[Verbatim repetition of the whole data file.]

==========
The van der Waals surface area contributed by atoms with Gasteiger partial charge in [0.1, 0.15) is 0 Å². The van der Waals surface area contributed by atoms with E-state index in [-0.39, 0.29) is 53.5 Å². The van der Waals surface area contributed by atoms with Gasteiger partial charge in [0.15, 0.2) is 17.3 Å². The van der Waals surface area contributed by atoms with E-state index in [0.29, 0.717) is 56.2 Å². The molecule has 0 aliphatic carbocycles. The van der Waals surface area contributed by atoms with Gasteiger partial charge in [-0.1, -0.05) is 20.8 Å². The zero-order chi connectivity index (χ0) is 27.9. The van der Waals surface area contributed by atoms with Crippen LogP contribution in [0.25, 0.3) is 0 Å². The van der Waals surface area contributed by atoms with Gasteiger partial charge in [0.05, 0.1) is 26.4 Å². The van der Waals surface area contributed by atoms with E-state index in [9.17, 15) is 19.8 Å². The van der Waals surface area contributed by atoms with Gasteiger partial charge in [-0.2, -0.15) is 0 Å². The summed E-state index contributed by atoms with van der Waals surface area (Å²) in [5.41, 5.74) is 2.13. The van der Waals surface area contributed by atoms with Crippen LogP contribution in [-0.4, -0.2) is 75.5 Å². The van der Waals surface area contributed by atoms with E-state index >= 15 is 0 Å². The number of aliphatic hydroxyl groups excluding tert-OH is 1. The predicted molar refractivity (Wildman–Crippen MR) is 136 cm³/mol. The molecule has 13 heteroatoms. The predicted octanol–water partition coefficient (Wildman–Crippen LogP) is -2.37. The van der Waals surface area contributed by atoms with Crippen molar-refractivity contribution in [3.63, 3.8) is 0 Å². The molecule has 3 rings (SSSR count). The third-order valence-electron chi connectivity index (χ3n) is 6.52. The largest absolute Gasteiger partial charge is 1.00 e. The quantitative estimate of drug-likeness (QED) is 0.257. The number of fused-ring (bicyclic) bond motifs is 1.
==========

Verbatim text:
The van der Waals surface area contributed by atoms with Gasteiger partial charge in [0.1, 0.15) is 0 Å². The van der Waals surface area contributed by atoms with E-state index in [-0.39, 0.29) is 53.5 Å². The van der Waals surface area contributed by atoms with Gasteiger partial charge in [0.15, 0.2) is 17.3 Å². The van der Waals surface area contributed by atoms with E-state index in [0.29, 0.717) is 56.2 Å². The molecule has 0 aliphatic carbocycles. The van der Waals surface area contributed by atoms with Gasteiger partial charge in [-0.1, -0.05) is 20.8 Å². The zero-order chi connectivity index (χ0) is 27.9. The van der Waals surface area contributed by atoms with Crippen LogP contribution in [0.25, 0.3) is 0 Å². The van der Waals surface area contributed by atoms with Gasteiger partial charge in [0.05, 0.1) is 26.4 Å². The van der Waals surface area contributed by atoms with E-state index in [9.17, 15) is 19.8 Å². The van der Waals surface area contributed by atoms with Gasteiger partial charge in [-0.2, -0.15) is 0 Å². The summed E-state index contributed by atoms with van der Waals surface area (Å²) in [5.41, 5.74) is 2.13. The van der Waals surface area contributed by atoms with Crippen LogP contribution in [-0.4, -0.2) is 75.5 Å². The van der Waals surface area contributed by atoms with E-state index >= 15 is 0 Å². The number of aliphatic hydroxyl groups excluding tert-OH is 1. The predicted molar refractivity (Wildman–Crippen MR) is 136 cm³/mol. The molecule has 13 heteroatoms. The predicted octanol–water partition coefficient (Wildman–Crippen LogP) is -2.37. The van der Waals surface area contributed by atoms with Crippen molar-refractivity contribution in [3.63, 3.8) is 0 Å². The molecule has 3 rings (SSSR count). The third-order valence-electron chi connectivity index (χ3n) is 6.52. The largest absolute Gasteiger partial charge is 1.00 e. The quantitative estimate of drug-likeness (QED) is 0.257. The number of fused-ring (bicyclic) bond motifs is 1.